Although I no longer own these files and I no longer watch these shows, my collector’s habits and passions still remain. Didn’t I already mention my collection of ticket stubs and the scrapbook? But what I also understood is that while to some people these things may appear to be, well, dull; to me they’re something that I’ve taken genuine pleasure in doing. And if that’s the case for me, then that must be the case for these men too.

If we were to take too much notice of social media we’d come to believe that hobbies and activities can only be considered valid if they result in an adrenaline rush and err on the side of extreme. We see ‘People Are Awesome’ videos on Facebook that show free-runners bounding across rooftops, and we watch footage of Red Bull extremists throwing themselves off the edge of mountains; but while these things may indeed be awesome and extreme, they speak only for a minority. The majority of people I know and have met over the years are into, well, more ordinary (and less celebrated) things.

I put the book down and began to make a cup of tea, filling the kettle from the tap and then placing it back onto its holder and pushing the ‘on’ button. As the water began to heat up I stood back against the sink and continued to reflect on these thoughts.

We’re living in a social media age where attention spans are becoming shorter and gratification needs to be instant; we can often find ourselves feeling like we need to stand out, and in some cases this is often achieved through putting forward an image of who we are, rather than putting forward the reality of who we are.

How many times have you seen a friend post an image on Instagram that looks like they had a craaaazy weekend, but then when you heard the full story it was actually a photo that only caught 1% of the weekend whereas the remaining ninety-nine percent was actually just, well, normal.

While these men of the DMC (Dull Men’s Club) may have a seemingly dull interest on the outside, what drives their passion may actually be something that we could all learn and benefit from. Beyond the ironic humor of the book is a much deeper message, possibly even Buddhist-like in its philosophy. Because while the book’s tagline may be Celebrating the Ordinary, what it’s actually doing is encouraging a more honest sense of living; one that is in tune with our true selves.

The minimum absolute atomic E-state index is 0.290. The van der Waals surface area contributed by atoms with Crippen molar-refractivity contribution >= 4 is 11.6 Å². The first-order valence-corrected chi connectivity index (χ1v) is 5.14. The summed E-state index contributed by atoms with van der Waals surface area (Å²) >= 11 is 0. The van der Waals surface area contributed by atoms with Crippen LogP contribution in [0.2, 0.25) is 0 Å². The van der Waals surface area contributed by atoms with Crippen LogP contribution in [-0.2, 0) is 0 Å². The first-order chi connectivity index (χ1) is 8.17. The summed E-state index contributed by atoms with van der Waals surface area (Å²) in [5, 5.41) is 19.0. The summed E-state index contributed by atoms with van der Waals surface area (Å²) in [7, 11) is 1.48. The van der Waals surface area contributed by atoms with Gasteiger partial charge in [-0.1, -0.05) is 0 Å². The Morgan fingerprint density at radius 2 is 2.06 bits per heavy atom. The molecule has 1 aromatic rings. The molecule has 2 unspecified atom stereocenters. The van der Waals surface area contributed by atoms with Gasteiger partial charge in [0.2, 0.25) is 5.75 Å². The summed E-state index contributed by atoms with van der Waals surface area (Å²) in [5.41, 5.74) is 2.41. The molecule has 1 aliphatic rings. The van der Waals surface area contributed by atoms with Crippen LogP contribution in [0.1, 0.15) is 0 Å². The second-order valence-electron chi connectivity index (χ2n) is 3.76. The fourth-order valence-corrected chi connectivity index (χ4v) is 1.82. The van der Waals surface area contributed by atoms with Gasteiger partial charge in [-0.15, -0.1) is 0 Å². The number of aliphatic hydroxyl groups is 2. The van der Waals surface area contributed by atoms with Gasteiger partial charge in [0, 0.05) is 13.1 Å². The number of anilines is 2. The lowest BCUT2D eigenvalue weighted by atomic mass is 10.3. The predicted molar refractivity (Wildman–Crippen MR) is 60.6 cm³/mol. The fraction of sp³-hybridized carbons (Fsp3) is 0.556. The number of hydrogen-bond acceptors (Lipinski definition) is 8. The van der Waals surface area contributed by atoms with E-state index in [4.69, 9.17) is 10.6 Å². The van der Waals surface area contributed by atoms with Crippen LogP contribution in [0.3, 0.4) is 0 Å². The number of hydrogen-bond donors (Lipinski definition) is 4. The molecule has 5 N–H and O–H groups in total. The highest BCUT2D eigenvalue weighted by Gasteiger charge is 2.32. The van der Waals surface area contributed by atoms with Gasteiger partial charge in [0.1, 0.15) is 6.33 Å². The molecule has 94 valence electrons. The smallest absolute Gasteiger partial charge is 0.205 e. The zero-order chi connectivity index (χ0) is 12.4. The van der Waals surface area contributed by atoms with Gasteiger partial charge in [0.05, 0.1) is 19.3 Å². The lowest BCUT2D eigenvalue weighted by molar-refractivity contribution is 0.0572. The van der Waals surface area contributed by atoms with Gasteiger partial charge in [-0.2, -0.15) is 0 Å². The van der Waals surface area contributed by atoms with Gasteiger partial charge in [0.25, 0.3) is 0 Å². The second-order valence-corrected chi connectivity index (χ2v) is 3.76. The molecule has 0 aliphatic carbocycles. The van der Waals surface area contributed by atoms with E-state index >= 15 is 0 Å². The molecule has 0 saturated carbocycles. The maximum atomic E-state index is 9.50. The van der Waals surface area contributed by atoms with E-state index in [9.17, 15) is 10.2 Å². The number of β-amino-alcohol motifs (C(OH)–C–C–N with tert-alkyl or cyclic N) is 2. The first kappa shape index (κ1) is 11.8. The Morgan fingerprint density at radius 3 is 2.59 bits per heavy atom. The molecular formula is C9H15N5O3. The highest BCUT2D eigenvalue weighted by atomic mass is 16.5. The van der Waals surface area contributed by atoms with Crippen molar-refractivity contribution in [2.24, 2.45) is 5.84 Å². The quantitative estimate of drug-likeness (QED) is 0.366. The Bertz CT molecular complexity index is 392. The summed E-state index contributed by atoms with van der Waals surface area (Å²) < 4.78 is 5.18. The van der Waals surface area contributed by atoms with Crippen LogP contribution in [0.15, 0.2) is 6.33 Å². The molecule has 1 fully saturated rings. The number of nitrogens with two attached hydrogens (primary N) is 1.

Modern life and the marketing that goes with it is constantly making us feel like we’re not enough, and our basic human need to fit in and be accepted is forever being manipulated. We become so fearful of all this that we eventually begin to respond to the negative messages by complying, and then slowly but surely we lose sight of who we really are and what we really want.

But the Dull Men of Great Britain has a completely different message running through its pages; one that enables us to appreciate the mundane, to celebrate the normal, and to find joy and happiness in the simple pleasures in life. Whereas marketing will always tell us that we’re not enough unless we have this and we have that, the DMC will tell us that we’ve already got everything that we need sitting right inside of us.

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I took a sip of my very normal English tea and realized that these philosophies are very similar to those that I promote through this website, and an idea began to form in my mind.

I looked at my iron, then at my socks, and after taking another sip of tea I picked the book back up and flicked to the inside of the rear cover. Sure enough there was an email address for Leland Carlson, Assistant Vice President of the DMC and the author of The Dull Men of Great Britain.

After booting up my laptop I sat down on my sofa and started compiling an email. The idea was now beginning to snowball.

For anybody that’s been a follower of Lossul.com you’ll already be aware that I have a passion for thinking up new ideas for an ongoing set of adventure-based articles that have a recurring theme; I like to call them Concept Adventures. The themes are always in line with what the website is about and will include tales that involve travelling, meeting new people, and stepping out of my comfort zone.

A couple of years ago I began The Mission, which sadly only spawned two articles but which saw me travelling to Scotland and Sheffield to spend time with a couple of complete strangers. It always bugged me that this never managed to progress any further and I’d been looking for a new and interesting way to do something similar ever since. I now believed I’d found a way.

Long-time readers will also know that two of my biggest influences are Dave Gorman and Danny Wallace; both of which were involved in one of Dave’s best known projects. The project was called Are You Dave Gorman?